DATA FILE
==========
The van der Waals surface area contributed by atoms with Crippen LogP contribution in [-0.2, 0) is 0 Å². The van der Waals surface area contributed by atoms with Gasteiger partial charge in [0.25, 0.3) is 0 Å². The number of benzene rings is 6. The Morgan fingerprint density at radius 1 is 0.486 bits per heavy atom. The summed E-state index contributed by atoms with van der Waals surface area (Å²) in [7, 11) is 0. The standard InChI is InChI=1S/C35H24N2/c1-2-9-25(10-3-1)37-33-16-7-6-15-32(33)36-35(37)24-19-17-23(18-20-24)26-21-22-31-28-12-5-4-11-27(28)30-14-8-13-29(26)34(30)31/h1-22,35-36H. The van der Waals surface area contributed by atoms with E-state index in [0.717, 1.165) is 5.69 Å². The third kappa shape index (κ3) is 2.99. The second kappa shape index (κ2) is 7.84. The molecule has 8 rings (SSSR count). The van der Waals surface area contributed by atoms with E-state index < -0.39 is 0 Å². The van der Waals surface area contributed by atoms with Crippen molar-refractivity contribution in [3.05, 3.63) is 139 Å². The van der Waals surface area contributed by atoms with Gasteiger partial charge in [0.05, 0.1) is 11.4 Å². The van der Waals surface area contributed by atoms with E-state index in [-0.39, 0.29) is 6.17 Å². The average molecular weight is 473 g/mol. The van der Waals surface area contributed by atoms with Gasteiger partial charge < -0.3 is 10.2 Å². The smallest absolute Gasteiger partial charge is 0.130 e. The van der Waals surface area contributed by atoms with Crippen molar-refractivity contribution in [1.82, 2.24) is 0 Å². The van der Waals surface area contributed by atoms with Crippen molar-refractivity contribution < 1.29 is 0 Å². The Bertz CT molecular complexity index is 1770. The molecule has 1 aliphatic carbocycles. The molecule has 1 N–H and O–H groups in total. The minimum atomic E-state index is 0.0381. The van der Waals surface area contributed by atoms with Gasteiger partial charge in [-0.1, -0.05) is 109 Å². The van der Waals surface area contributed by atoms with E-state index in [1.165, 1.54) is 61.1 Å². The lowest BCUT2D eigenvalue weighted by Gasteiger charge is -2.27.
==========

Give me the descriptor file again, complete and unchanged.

The van der Waals surface area contributed by atoms with Crippen LogP contribution in [-0.2, 0) is 0 Å². The van der Waals surface area contributed by atoms with Gasteiger partial charge in [0.25, 0.3) is 0 Å². The number of benzene rings is 6. The Morgan fingerprint density at radius 1 is 0.486 bits per heavy atom. The summed E-state index contributed by atoms with van der Waals surface area (Å²) in [7, 11) is 0. The standard InChI is InChI=1S/C35H24N2/c1-2-9-25(10-3-1)37-33-16-7-6-15-32(33)36-35(37)24-19-17-23(18-20-24)26-21-22-31-28-12-5-4-11-27(28)30-14-8-13-29(26)34(30)31/h1-22,35-36H. The van der Waals surface area contributed by atoms with E-state index in [0.717, 1.165) is 5.69 Å². The third kappa shape index (κ3) is 2.99. The second kappa shape index (κ2) is 7.84. The molecule has 8 rings (SSSR count). The van der Waals surface area contributed by atoms with E-state index < -0.39 is 0 Å². The van der Waals surface area contributed by atoms with Crippen molar-refractivity contribution in [3.05, 3.63) is 139 Å². The van der Waals surface area contributed by atoms with Gasteiger partial charge in [0.05, 0.1) is 11.4 Å². The van der Waals surface area contributed by atoms with E-state index in [-0.39, 0.29) is 6.17 Å². The average molecular weight is 473 g/mol. The van der Waals surface area contributed by atoms with Gasteiger partial charge < -0.3 is 10.2 Å². The smallest absolute Gasteiger partial charge is 0.130 e. The van der Waals surface area contributed by atoms with Crippen molar-refractivity contribution in [1.82, 2.24) is 0 Å². The van der Waals surface area contributed by atoms with Crippen molar-refractivity contribution < 1.29 is 0 Å². The Bertz CT molecular complexity index is 1770. The molecule has 1 aliphatic carbocycles. The molecule has 1 N–H and O–H groups in total. The minimum atomic E-state index is 0.0381. The van der Waals surface area contributed by atoms with Gasteiger partial charge in [-0.1, -0.05) is 109 Å². The van der Waals surface area contributed by atoms with E-state index in [1.165, 1.54) is 61.1 Å². The lowest BCUT2D eigenvalue weighted by Gasteiger charge is -2.27.